Where You’re Meant to BeCultureCinemaMovie reviews
Across the Highlands of Scotland and through its lively cities, singer Aidan Moffat diverges from his punk-rock past in favour of the rich catalogue of Scottish folk songs. In tiny ferryboats and half-empty church halls he sings of drunkenness and regret in his classic Glaswegian brogue. Yet his updated lyrics wash away the cultural significance of the songs and their champion, Sheila Stewart, has something to say.
This is a decidedly uncool rock documentary, and it’s proud of it. The bedraggled Moffat in unglamorous surroundings performs to often impassive spectators, if any at all. His crude lyrics clearly clash with the sensibilities of older audience members and, in one of the more awkward scenes, an elderly woman grimaces at a particularly explicit line. But instead of feeling misjudged, his pure enthusiasm for the music of Scotland makes Moffat a surprisingly endearing subject.
The heart of the film lies in the relationship between the legendary folk singer Sheila Stewart and the younger rocker-turned-folk singer Moffat. Stewart resents him changing the lyrics of traditional songs that her clan have sung for generations, but Moffat seeks to make the songs more relevant in the 21st century. In the end, the compromise reached is a testament to the talent of Stewart and the songs she has sung all her life.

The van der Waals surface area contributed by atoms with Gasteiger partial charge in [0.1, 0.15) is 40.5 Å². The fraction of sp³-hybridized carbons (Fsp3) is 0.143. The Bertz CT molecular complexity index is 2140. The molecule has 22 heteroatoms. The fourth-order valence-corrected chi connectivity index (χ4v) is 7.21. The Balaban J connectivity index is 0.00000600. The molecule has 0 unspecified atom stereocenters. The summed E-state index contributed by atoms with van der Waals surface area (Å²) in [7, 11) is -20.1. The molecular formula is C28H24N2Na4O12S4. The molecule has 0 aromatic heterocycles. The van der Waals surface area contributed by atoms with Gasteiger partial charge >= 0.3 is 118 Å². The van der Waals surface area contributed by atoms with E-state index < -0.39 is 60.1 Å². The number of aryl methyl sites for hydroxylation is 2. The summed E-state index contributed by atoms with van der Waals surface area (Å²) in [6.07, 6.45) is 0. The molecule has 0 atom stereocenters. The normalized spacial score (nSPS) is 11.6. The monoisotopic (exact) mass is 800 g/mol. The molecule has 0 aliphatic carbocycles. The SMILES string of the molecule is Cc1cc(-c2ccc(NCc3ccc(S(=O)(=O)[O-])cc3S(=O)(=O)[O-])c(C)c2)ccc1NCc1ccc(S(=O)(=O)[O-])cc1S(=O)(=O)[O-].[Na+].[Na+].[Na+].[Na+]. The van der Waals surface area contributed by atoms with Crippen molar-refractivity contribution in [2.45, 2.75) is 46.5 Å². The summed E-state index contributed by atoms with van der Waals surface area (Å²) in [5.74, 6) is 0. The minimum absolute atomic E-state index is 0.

However, it is an uphill battle to sympathise with the occasionally unlikeable Moffat. His narration, which is seldom necessary, is addressed to a mysterious “you”. The identity of the recipient remains unknown for much of the film, but rather than creating suspense it fosters frustration and confusion.
It is a shame that despite the intriguing subject matter Where You’re Meant to Be constantly diverges from it: a confusing interlude in Loch Ness and the question of the eponymous monster’s existence distracts from the relationship between Stewart and Moffat, the impetus of the story.
However, by the end, it is hard not to love the unconventional ballads of a lesser-known nation and Moffat’s heartfelt attempt to reinvigorate the fading traditions of the country he loves.
Where You’re Meant to Be is released nationwide on 17th June 2016.
Watch the trailer for Where You’re Meant to Be here: